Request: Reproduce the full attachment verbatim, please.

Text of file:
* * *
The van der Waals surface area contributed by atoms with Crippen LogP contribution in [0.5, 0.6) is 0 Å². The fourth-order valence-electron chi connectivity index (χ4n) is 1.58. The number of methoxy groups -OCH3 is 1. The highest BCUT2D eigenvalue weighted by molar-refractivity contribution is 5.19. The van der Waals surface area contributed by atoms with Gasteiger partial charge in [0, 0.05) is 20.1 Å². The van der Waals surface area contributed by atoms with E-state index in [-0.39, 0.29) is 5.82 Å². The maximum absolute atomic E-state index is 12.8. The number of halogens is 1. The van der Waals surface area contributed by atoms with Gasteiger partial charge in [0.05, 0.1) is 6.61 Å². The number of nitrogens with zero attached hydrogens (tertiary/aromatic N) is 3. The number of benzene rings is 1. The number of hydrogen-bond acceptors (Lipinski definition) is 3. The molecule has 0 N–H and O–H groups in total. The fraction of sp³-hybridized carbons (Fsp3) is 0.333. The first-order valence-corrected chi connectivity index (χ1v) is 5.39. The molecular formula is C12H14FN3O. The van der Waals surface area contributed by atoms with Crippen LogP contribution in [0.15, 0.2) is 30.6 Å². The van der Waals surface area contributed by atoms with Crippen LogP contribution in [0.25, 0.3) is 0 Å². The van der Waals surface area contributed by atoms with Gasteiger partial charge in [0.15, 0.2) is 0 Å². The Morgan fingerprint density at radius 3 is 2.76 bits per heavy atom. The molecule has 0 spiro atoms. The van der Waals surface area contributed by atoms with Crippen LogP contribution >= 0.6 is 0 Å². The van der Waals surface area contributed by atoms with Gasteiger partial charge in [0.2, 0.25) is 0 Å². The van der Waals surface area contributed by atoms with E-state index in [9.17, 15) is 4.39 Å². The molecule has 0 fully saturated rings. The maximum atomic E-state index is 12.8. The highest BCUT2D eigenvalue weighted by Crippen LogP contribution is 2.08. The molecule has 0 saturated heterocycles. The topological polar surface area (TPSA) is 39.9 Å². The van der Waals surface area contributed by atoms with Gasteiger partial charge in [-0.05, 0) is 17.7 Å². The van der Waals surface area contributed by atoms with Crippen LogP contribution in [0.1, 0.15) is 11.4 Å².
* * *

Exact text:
The van der Waals surface area contributed by atoms with Crippen LogP contribution in [0.5, 0.6) is 0 Å². The fourth-order valence-electron chi connectivity index (χ4n) is 1.58. The number of methoxy groups -OCH3 is 1. The highest BCUT2D eigenvalue weighted by molar-refractivity contribution is 5.19. The van der Waals surface area contributed by atoms with Gasteiger partial charge in [0, 0.05) is 20.1 Å². The van der Waals surface area contributed by atoms with E-state index in [-0.39, 0.29) is 5.82 Å². The maximum absolute atomic E-state index is 12.8. The number of halogens is 1. The van der Waals surface area contributed by atoms with Gasteiger partial charge in [0.05, 0.1) is 6.61 Å². The number of nitrogens with zero attached hydrogens (tertiary/aromatic N) is 3. The number of benzene rings is 1. The number of hydrogen-bond acceptors (Lipinski definition) is 3. The molecule has 0 N–H and O–H groups in total. The fraction of sp³-hybridized carbons (Fsp3) is 0.333. The first-order valence-corrected chi connectivity index (χ1v) is 5.39. The molecular formula is C12H14FN3O. The van der Waals surface area contributed by atoms with Crippen LogP contribution in [0.15, 0.2) is 30.6 Å². The van der Waals surface area contributed by atoms with Crippen LogP contribution in [0.25, 0.3) is 0 Å². The van der Waals surface area contributed by atoms with Gasteiger partial charge in [0.15, 0.2) is 0 Å². The Morgan fingerprint density at radius 3 is 2.76 bits per heavy atom. The molecule has 0 spiro atoms. The van der Waals surface area contributed by atoms with Crippen LogP contribution >= 0.6 is 0 Å². The van der Waals surface area contributed by atoms with Gasteiger partial charge in [0.2, 0.25) is 0 Å². The van der Waals surface area contributed by atoms with E-state index in [9.17, 15) is 4.39 Å². The molecule has 0 fully saturated rings. The maximum atomic E-state index is 12.8. The highest BCUT2D eigenvalue weighted by Crippen LogP contribution is 2.08. The molecule has 0 saturated heterocycles. The topological polar surface area (TPSA) is 39.9 Å². The van der Waals surface area contributed by atoms with Gasteiger partial charge in [-0.05, 0) is 17.7 Å². The van der Waals surface area contributed by atoms with Crippen LogP contribution in [0.1, 0.15) is 11.4 Å².